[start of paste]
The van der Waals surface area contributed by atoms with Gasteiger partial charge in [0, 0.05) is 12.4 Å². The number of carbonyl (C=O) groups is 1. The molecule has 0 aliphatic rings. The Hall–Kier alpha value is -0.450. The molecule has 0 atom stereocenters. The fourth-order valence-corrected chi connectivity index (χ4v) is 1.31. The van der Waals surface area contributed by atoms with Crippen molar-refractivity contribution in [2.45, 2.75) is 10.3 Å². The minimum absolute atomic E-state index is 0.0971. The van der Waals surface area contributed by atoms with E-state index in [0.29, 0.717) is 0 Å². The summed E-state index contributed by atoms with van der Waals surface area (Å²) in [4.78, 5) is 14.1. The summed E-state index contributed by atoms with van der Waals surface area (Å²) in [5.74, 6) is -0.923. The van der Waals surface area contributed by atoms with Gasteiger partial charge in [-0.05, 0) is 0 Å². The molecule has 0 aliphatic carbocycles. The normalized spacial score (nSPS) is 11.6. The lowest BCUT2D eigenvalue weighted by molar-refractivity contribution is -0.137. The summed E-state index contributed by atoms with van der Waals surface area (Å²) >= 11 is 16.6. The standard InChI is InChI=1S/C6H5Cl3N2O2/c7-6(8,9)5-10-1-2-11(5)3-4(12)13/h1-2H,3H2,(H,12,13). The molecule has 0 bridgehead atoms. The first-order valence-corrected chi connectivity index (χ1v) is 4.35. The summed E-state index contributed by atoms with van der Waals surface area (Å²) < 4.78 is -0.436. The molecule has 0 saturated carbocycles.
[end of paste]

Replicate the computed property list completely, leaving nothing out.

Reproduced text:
The van der Waals surface area contributed by atoms with Gasteiger partial charge in [0, 0.05) is 12.4 Å². The number of carbonyl (C=O) groups is 1. The molecule has 0 aliphatic rings. The Hall–Kier alpha value is -0.450. The molecule has 0 atom stereocenters. The fourth-order valence-corrected chi connectivity index (χ4v) is 1.31. The van der Waals surface area contributed by atoms with Crippen molar-refractivity contribution in [2.45, 2.75) is 10.3 Å². The minimum absolute atomic E-state index is 0.0971. The van der Waals surface area contributed by atoms with E-state index in [0.29, 0.717) is 0 Å². The summed E-state index contributed by atoms with van der Waals surface area (Å²) in [4.78, 5) is 14.1. The summed E-state index contributed by atoms with van der Waals surface area (Å²) in [5.74, 6) is -0.923. The van der Waals surface area contributed by atoms with Gasteiger partial charge in [-0.05, 0) is 0 Å². The molecule has 0 aliphatic carbocycles. The normalized spacial score (nSPS) is 11.6. The lowest BCUT2D eigenvalue weighted by molar-refractivity contribution is -0.137. The summed E-state index contributed by atoms with van der Waals surface area (Å²) >= 11 is 16.6. The standard InChI is InChI=1S/C6H5Cl3N2O2/c7-6(8,9)5-10-1-2-11(5)3-4(12)13/h1-2H,3H2,(H,12,13). The molecule has 0 bridgehead atoms. The first-order valence-corrected chi connectivity index (χ1v) is 4.35. The summed E-state index contributed by atoms with van der Waals surface area (Å²) < 4.78 is -0.436. The molecule has 0 saturated carbocycles.